How do we claim to be secular when temples are being built where mosques were destroyed? When our choices of food and dress and even partners are being throttled? The scholarship funds meant for minority students are trapped in scams but big money goes into building temples. And all this to pacify the intolerant majority populace. So then have we become a majoritarian democracy rather than a constitutional democracy?  

What freedom and democracy are we so proud of? The freedom that impunity of caste allows the savarnas to infringe the liberties and dignities of the Dalits-Bahujan-Adivasi and Muslim communities.

The democracy in which Muslims and Dalits are being flogged and lynched. Their lands grabbed. Their women considered easy pickings to be raped and murdered. Their sons and daughters pushed to end their lives due to caste-based oppression. 

It is time to face the realities of caste-oppressed people in our country. The so-called upper castes and brahmins must acknowledge their privilege and participate in changing the conversations around caste. Unlearn your privilege and relearn the principles of equity and social justice. And pledge to discard the undemocratic premise of caste. 

We, Dalits-Bahujans-Adivasis must stand up, speak up and raise our voices against caste and all caste-based systems. We must demand that the othering, gaslighting be stopped. We must put an end to the derogatory processes which make us feel invisible, small, and undignified. Let us break the shackles that bind our minds to centuries-old, unjustified, and appalling frameworks of stratification. Let us annihilate caste. For without annihilating caste, we can never become a truly sovereign, democratic, republic nation. 

I would like to end this article with Babasaheb’s thoughts on caste as he mentioned in his book ‘Annihilation of Caste’. 

Caste has killed the public spirit. Caste has destroyed the sense of public charity. Caste has made public opinion impossible. A Hindu’s public is his caste. His responsibility is only to his caste. His loyalty is restricted only to his caste. Virtue has become caste-ridden, and morality has become, caste-bound. There is no sympathy to the deserving. There is no appreciation of the meritorious. There is no charity to the needy.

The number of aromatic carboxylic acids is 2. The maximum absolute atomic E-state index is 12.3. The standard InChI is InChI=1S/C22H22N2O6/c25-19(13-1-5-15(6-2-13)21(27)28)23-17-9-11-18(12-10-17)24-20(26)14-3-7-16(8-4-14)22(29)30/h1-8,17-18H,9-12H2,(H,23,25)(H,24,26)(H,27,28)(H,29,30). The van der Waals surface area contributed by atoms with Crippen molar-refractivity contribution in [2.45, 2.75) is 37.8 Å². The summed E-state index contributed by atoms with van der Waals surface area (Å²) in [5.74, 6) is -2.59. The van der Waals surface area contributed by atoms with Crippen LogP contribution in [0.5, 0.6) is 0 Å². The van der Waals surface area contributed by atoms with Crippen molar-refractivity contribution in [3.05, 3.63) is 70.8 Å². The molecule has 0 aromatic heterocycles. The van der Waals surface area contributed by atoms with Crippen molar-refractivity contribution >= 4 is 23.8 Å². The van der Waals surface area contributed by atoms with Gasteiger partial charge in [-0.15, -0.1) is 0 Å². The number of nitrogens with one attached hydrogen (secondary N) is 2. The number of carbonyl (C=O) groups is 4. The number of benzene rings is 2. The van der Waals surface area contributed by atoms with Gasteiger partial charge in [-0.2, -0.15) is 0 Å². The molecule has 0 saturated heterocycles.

Note: The author is part of the current batch of the Jaati Nahi, Adhikaar Writer’s Training Program. Head here to know more about the program and to apply for an upcoming batch!

This post is part of theJaati Nahi, Adhikaar Writers' Training Program, a campaign by Youth Ki Awaaz with National Campaign on Dalit Human Rights & Safai Karamchari Andolan, to demand implementation of scholarships in higher education for SC/ST students, and to end the practice of manual scavenging. Click here to find out more and apply.

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An ambassador and trained facilitator under Eco Femme (a social enterprise working towards menstrual health in south India), Sanjina is also an active member of the MHM Collective- India and Menstrual Health Alliance- India. She has conducted Menstrual Health sessions in multiple government schools adopted by Rotary District 3240 as part of their WinS project in rural Bengal. She has also delivered training of trainers on SRHR, gender, sexuality and Menstruation for Tomorrow’s Foundation, Vikramshila Education Resource Society, Nirdhan trust and Micro Finance, Tollygunj Women In Need, Paint It Red in Kolkata.

Now as an MH Fellow with YKA, she’s expanding her impressive scope of work further by launching a campaign to facilitate the process of ensuring better menstrual health and SRH services for women residing in correctional homes in West Bengal. The campaign will entail an independent study to take stalk of the present conditions of MHM in correctional homes across the state and use its findings to build public support and political will to take the necessary action.

Saurabh has been associated with YKA as a user and has consistently been writing on the issue MHM and its intersectionality with other issues in the society. Now as an MHM Fellow with YKA, he’s launched the Right to Period campaign, which aims to ensure proper execution of MHM guidelines in Delhi’s schools.